Separation of Concerns

January 24, 2017 — Posted by Ken Pugh

One way to transform code into more maintainable code is to separate concerns into different modules.  There is usually a question of when this should be done and how to do it.  I use testability as one determining factor of how to perform the separation.  Let’s start with an example:

Original Code

Here’s code from some production code that has been de-identified.   The method receives a response from a service and performs logging, throwing an exception, or both.   

class CurrentCode {
    final static String SOME_TERM = "ABC";
    final static String SOME_OTHER_TERM = "DEF";

    void responseMethod(String response) throws ResponseException {
        if (response.startsWith(SOME_TERM)) {
            Log.write("Something happened");
            throw new ResponseException("Really bad error");
        } else if (response.startsWith(SOME_OTHER_TERM)) {
            Log.write("Something else happened");
            throw new ResponseException("Not too bad error");
        }
        // Lot's more else if's here
    }
}

If there was only one response, this method would probably not be considered for separation.  Even with a couple of responses, the method could still remain as it is.  As an exercise, you might come up with the unit tests that check that this module behaves properly.  And then imagine what the unit tests would look like if there were many more conditions.  

Separation

With an increased number of conditions, the method could be transformed.  It might be split into three steps:

  • Parse the string to determine the type of event
  • Determine the response for an event
  • Execute the response

Here’s one way to code these three steps.  The main method calls three other methods (This is often termed programming by intention).  Other people might split the steps differently (as we’ll see in another article)   

    void ResponseGenerate(String response) throws ResponseException {
        Event event = ParseResponse(response);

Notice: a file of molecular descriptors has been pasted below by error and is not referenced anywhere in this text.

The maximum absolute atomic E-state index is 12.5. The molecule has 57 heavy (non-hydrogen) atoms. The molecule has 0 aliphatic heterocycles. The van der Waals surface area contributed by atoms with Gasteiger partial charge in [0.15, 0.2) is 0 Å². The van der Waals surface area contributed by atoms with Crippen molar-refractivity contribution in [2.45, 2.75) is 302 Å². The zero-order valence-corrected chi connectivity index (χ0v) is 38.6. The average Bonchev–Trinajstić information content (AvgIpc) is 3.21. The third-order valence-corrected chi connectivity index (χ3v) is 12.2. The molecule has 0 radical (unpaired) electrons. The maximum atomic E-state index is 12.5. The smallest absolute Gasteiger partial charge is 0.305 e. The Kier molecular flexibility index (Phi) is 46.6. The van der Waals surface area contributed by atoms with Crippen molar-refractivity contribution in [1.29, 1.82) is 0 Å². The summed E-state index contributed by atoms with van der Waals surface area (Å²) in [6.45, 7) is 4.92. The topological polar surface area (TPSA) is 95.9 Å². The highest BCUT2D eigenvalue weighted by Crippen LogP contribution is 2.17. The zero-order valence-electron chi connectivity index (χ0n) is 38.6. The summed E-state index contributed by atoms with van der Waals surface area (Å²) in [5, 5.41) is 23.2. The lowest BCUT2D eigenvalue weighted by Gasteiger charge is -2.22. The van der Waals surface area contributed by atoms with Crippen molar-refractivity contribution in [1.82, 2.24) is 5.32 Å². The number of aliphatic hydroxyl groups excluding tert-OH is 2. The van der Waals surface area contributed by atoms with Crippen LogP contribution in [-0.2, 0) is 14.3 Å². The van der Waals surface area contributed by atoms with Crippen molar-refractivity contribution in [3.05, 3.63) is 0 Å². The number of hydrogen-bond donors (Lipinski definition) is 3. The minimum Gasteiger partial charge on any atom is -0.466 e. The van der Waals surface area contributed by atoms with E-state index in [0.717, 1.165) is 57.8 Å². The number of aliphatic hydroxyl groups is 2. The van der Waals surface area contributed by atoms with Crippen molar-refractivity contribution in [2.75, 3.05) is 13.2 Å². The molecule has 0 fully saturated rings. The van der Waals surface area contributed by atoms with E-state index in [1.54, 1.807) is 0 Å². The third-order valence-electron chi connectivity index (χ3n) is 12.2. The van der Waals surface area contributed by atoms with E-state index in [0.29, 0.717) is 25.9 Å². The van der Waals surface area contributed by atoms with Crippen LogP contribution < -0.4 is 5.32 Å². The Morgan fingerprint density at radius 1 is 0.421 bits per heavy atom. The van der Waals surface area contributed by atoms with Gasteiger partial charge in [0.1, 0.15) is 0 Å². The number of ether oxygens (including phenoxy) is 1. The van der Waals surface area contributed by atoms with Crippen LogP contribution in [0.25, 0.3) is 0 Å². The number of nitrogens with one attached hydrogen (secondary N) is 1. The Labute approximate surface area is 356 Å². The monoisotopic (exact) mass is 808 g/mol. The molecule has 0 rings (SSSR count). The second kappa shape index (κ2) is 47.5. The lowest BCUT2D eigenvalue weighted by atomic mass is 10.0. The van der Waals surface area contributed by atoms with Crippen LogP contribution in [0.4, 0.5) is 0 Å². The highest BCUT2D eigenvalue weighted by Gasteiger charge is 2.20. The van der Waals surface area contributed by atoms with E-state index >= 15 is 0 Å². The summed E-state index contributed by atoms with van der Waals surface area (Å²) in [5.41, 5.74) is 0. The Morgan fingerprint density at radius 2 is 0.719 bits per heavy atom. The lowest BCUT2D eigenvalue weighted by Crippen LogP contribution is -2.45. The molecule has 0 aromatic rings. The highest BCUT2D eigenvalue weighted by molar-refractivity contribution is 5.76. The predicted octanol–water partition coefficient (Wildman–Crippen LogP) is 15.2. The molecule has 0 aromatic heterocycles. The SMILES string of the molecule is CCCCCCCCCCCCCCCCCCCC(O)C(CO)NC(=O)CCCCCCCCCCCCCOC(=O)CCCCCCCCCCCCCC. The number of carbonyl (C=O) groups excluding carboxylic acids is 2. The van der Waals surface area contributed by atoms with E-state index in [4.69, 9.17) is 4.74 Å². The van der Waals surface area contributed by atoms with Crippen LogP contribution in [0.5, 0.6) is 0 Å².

EventResponse er = DetermineResponse(event);
        ExecuteResponse(er);
    }

Event has the types of events that can occur.  The event is computed by ParseResponse and passed to DetermineResponse.  

    enum Event {
        NOTHING_HAPPENED, SOMETHING_HAPPENED, SOMETHING_ELSE_HAPPENED
    };

EventResponse is the data object that communicates between DetermineResponse and ExecuteResponse:

class EventResponse {
    String logValue;
    String execeptionValue;
}

Here are the individual pieces of the code:

    final static String SOME_TERM = "ABC";
    final static String SOME_OTHER_TERM = "DEF";
    Event ParseResponse(String response) {
        Event event = Event.NOTHING_HAPPENED;
        if (response.startsWith(SOME_TERM)) {
            event = Event.SOMETHING_HAPPENED;
        } else if (response.startsWith(SOME_OTHER_TERM)) {
            event = Event.SOMETHING_ELSE_HAPPENED;
        }
        // Lot's more else if here
        return event;
    }


    final static String NO_LOGGING = "No logging";
    final static String NO_EXCEPTION = "No exception";

    EventResponse DetermineResponse(Event event) {
        EventResponse er = new EventResponse();
 
       // Could use a map instead of a switch

        switch (event) {
        case SOMETHING_HAPPENED:
            er.logValue = "Something happened";
            er.execeptionValue = "Really bad error";
            break;
        case SOMETHING_ELSE_HAPPENED:
            er.logValue = "Something else happened";
            er.execeptionValue = "Not too bad error";
            break;
        case NOTHING_HAPPENED:
            er.logValue = NO_LOGGING;
            er.execeptionValue = NO_EXCEPTION;
            break;
        default:
            Log.write("Event out of range");
            er.logValue = NO_LOGGING;
            er.execeptionValue = NO_EXCEPTION;
            break;
            // More cases as needed
        }
        return er;
    }

    void ExecuteResponse(EventResponse er) throws ResponseException {
        if (!er.logValue.equals(NO_LOGGING)) {
            Log.write(er.logValue);
        }
        if (!er.execeptionValue.equals(NO_EXCEPTION)) {
            throw new ResponseException(er.execeptionValue);
        }
    }

Now there is more code than in the original version. However, the individual methods are easier to test.   For example, these two methods can be passed various values and the result can be checked.    

Event event = ParseResponse(response);
EventResponse er = DetermineResponse(event);

This method is a little more complicated to test.  You need a logger (real or test double/mock) and to catch exceptions.  However, it does not need to be tested for every event.  It just needs a few tests to make sure it executes properly. 

       ExecuteResponse(er);

The other benefit of the separation is that all events can be specifically defined by name.  In the original code, the events are implicitly defined by having an “if response” statement.

Summary

At some point, code becomes less maintainable unless it is separated into modules that have different concerns.   Using the simplicity of tests as a guide helps in making the separation.  

 

 

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About the author | Ken Pugh

Ken Pugh was a fellow consultant with Net Objectives (www.netobjectives.com). He helps companies transform into lean-agility through training and coaching. His particular interests are in communication (particularly effectively communicating requirements), delivering business value, and using lean principles to deliver high quality quickly.



        

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